“They would basically like to edit out the 12 years of national socialism [under the Nazi regime],” she explained. What do they want to focus on? Either the early German history featuring Martin Luther or Frederick the Great, or the post-war era highlighting Germany’s economic miracle of the ‘50s and ‘60s.
While right-wing actors in Germany and other Western European countries oppose political correctness that they believe involves too much apologizing, Eastern European countries began to question their World War II memories in another way.
Post-communist East European countries, Yoder explained, are just beginning to debate World War II memory publicly and in their educational systems. Right-wing actors are advocating that the Stalinist era should be at the forefront of their World War II remembrance, rather than the Holocaust.
“There’s this strategy of trying to create equivalence between the communist dictatorships and the Nazi dictatorship or fascist dictatorships,” she said. This thinking introduces a competition of victimhood and has become a source of tension between Eastern and Western Europe. “That’s probably not a healthy thing for new democracies to want to win the race of victimhood,” she said, “instead of really thinking about how complicated things were.”
Complicated episodes from history also reach the other side of the ocean in the United States.
“It’s really interesting that the United States has for so long been comfortable with a certain narrative,” said Yoder, referring to U.S. history, including slavery, treatment of indigenous people, and racial segregation. But lately, that narrative has been shifting. She pointed to movements like Black Lives Matter, renaming Columbus Day to Indigenous Peoples’ Day, discussions on replacing Andrew Jackson with Harriet Tubman on the $20 bill, or removal of Confederate memorials—an act that had a ripple effect in Europe for statues of King Leopold II.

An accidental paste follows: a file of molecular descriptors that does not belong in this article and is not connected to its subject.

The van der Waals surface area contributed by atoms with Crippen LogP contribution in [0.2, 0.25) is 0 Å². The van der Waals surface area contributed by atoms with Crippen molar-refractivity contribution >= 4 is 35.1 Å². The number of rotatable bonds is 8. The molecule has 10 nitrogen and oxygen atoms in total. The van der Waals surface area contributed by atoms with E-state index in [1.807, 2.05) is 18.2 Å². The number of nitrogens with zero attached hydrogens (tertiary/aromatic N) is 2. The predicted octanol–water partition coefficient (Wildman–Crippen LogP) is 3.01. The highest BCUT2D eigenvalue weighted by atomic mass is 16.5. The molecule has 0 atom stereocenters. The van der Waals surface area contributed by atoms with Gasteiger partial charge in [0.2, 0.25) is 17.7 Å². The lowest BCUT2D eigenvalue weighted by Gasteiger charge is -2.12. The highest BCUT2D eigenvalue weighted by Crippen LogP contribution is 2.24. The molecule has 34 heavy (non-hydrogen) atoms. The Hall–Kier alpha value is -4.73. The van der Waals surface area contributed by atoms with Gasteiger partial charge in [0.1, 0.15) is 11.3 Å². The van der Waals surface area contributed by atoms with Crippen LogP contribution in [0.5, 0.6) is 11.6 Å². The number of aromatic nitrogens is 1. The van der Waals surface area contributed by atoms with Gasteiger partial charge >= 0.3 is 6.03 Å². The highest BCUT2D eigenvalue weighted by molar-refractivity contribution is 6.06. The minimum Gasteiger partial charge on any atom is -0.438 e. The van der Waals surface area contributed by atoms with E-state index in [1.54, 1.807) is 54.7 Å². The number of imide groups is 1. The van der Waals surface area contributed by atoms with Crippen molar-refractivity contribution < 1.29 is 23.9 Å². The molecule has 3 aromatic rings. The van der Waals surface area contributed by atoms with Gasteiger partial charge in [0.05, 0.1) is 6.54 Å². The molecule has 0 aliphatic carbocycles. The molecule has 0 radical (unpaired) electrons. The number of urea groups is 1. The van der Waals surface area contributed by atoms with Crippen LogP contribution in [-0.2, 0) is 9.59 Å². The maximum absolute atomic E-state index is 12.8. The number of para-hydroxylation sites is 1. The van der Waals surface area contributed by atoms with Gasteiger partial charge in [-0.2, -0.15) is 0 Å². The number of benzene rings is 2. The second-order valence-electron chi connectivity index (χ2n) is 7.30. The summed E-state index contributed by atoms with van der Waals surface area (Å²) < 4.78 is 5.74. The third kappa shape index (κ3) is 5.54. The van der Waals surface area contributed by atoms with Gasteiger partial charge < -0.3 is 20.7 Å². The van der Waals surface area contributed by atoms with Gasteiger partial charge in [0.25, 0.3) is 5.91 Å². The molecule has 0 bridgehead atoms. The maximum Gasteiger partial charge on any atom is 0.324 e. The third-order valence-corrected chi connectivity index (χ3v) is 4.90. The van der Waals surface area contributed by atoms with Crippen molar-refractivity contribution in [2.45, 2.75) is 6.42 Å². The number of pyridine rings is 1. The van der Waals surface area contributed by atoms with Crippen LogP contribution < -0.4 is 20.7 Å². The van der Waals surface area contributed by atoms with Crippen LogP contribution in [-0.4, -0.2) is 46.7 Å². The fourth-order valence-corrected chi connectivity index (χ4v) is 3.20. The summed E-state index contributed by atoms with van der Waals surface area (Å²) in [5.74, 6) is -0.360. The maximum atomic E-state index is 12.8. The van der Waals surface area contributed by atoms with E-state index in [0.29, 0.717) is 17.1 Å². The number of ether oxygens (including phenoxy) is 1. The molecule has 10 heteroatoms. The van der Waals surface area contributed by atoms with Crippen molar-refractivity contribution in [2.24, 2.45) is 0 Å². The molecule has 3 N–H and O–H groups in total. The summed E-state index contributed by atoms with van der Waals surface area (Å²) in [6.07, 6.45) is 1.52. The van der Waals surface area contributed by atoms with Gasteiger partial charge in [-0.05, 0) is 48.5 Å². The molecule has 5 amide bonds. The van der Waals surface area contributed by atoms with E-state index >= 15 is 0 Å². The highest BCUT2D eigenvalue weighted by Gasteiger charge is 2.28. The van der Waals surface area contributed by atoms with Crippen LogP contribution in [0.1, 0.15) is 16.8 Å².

Whether it’s colonialism, slavery, genocide, or other wars, most countries have difficult times and atrocities to look back on, unpack, and remember so that they, too, don’t repeat them in the future.
“If we are to embrace the good things, the good symbols [from the past],” Yoder said, “we also need to at least be aware of and not deny that alongside those positive things are also some darker periods.”